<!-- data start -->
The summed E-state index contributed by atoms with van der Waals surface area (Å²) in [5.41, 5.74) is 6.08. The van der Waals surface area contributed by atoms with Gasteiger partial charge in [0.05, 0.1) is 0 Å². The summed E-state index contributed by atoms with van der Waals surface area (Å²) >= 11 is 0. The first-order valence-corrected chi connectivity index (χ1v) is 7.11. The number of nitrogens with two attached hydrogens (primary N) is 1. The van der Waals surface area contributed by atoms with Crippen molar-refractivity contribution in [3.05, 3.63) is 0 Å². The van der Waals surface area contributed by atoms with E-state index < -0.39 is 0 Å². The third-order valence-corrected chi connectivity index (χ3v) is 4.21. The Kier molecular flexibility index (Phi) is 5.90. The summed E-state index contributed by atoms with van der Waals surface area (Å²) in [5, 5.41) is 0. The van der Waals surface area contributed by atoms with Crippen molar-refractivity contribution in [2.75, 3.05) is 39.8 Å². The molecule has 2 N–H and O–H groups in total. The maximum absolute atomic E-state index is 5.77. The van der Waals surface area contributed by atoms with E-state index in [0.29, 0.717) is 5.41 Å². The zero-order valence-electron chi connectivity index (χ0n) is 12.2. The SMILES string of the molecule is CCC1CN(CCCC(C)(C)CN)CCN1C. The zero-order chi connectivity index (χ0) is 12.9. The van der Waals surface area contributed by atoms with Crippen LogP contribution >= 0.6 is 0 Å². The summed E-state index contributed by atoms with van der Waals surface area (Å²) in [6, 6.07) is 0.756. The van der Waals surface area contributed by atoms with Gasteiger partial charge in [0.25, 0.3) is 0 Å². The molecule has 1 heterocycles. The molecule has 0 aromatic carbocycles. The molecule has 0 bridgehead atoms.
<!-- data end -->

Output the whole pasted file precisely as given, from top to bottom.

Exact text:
The summed E-state index contributed by atoms with van der Waals surface area (Å²) in [5.41, 5.74) is 6.08. The van der Waals surface area contributed by atoms with Gasteiger partial charge in [0.05, 0.1) is 0 Å². The summed E-state index contributed by atoms with van der Waals surface area (Å²) >= 11 is 0. The first-order valence-corrected chi connectivity index (χ1v) is 7.11. The number of nitrogens with two attached hydrogens (primary N) is 1. The van der Waals surface area contributed by atoms with Crippen molar-refractivity contribution in [3.05, 3.63) is 0 Å². The van der Waals surface area contributed by atoms with E-state index < -0.39 is 0 Å². The third-order valence-corrected chi connectivity index (χ3v) is 4.21. The Kier molecular flexibility index (Phi) is 5.90. The summed E-state index contributed by atoms with van der Waals surface area (Å²) in [5, 5.41) is 0. The van der Waals surface area contributed by atoms with Crippen molar-refractivity contribution in [2.75, 3.05) is 39.8 Å². The molecule has 2 N–H and O–H groups in total. The maximum absolute atomic E-state index is 5.77. The van der Waals surface area contributed by atoms with E-state index in [0.29, 0.717) is 5.41 Å². The zero-order valence-electron chi connectivity index (χ0n) is 12.2. The SMILES string of the molecule is CCC1CN(CCCC(C)(C)CN)CCN1C. The zero-order chi connectivity index (χ0) is 12.9. The van der Waals surface area contributed by atoms with Crippen LogP contribution >= 0.6 is 0 Å². The summed E-state index contributed by atoms with van der Waals surface area (Å²) in [6, 6.07) is 0.756. The van der Waals surface area contributed by atoms with Gasteiger partial charge in [0.25, 0.3) is 0 Å². The molecule has 1 heterocycles. The molecule has 0 aromatic carbocycles. The molecule has 0 bridgehead atoms.